“I had no idea what it was going to be like, what to expect,” she said. “The two of them together (Lou and program founder Bill Fairweather) were the most unorthodox pair. In Hawaii my background was very traditional training in teacher’s ed and here they were using a college (psychology) department to address world poverty, racism, environmental degradation, and overpopulation- in one department.”
Just the idea of crossing so many disciplines (using the newly minted term “ecological psychology”) broke ground, she said, but breaking ground wasn’t always welcome outside their cohort, despite being some of her professor’s most valuable qualities.
As he laid out years later in letters for friends and family, in 1962, the Com- mittee, also known as HUAC, was still a staple of anti-Communist paranoia although no longer as powerful as in the McCarthy era. A speaker known for advocating the dissolution of HUAC was invited to campus by the Students for Liberal Action and when university administration got wind
of it they locked the venue. When attendees congregated elsewhere, including Lou and a date, they were pelted with eggs and tomatoes. Aside from writing a “fire-breathing” letter on the event, which was distributed through the campus paper, he joined a lawsuit against the school.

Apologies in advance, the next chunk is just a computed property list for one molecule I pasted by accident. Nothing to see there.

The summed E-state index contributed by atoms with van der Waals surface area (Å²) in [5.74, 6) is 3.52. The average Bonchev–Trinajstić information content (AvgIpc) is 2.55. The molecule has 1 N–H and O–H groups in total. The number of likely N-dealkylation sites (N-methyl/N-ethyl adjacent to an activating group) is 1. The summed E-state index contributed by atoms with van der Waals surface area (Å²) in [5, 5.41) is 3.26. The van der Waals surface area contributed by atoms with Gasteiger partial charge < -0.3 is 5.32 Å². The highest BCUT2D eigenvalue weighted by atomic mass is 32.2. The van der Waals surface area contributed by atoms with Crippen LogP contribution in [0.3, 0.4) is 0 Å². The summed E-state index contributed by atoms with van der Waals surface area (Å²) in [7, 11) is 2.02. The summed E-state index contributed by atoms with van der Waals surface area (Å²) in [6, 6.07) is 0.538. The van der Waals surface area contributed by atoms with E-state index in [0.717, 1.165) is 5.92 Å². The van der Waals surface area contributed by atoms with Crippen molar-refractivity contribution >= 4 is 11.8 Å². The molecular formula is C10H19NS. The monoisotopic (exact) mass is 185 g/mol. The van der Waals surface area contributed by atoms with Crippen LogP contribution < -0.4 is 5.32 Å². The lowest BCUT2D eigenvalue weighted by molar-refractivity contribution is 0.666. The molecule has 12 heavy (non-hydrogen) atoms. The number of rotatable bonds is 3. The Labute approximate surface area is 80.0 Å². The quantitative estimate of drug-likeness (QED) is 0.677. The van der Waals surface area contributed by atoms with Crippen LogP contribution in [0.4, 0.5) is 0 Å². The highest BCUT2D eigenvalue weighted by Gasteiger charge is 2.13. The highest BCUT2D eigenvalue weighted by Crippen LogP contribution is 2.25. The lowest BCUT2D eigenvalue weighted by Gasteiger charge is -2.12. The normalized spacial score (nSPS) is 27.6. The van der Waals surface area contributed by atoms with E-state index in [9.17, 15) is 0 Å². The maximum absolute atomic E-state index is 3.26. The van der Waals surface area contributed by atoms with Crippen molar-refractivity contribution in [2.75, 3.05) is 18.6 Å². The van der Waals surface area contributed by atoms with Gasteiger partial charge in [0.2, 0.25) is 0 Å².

“For the rest of my time at OSU the Court and the lawyers played badminton with the filing…so I graduated Cum Laude and left Columbus for California (no job in sight) with [my then] newly pregnant wife. Worked in LA as a social worker on skid row, and then went to Stanford, got [my] PhD and ended up at Michigan State for ten years.”
As is his wont, he skips over a lot in summary, but the details of another occasion a year later cemented he twin credos to “always do the right thing” and to help send people to where they can do the most good.
“Always fight stupidity and injustice. You can do it without lawyerer and without 300,000 others, they just help,” he advised. “I’ve been doing that since 1963 and the March on Washington.”
More precisely, since August 28, 1963. He got there with a thumb out, hitching rides from the Bay Bridge in San Francisco, all the way to the Nation’s capital just in time to get a little sleep under a blanket of newspapers and awaken to the blasts of noise caused by 200 busses helping usher some 250,000 people to the National Mall.
“I spent a very important day of my life there,” he said. “We thought we had the whole thing [racism, injustice] licked. Now it didn’t turn out that way, but the experience changed my life and those of many others.”
Sometimes the changes we seek happen without us knowing. Lou only found out in 2011 that his side had “won” the lawsuit against OSU.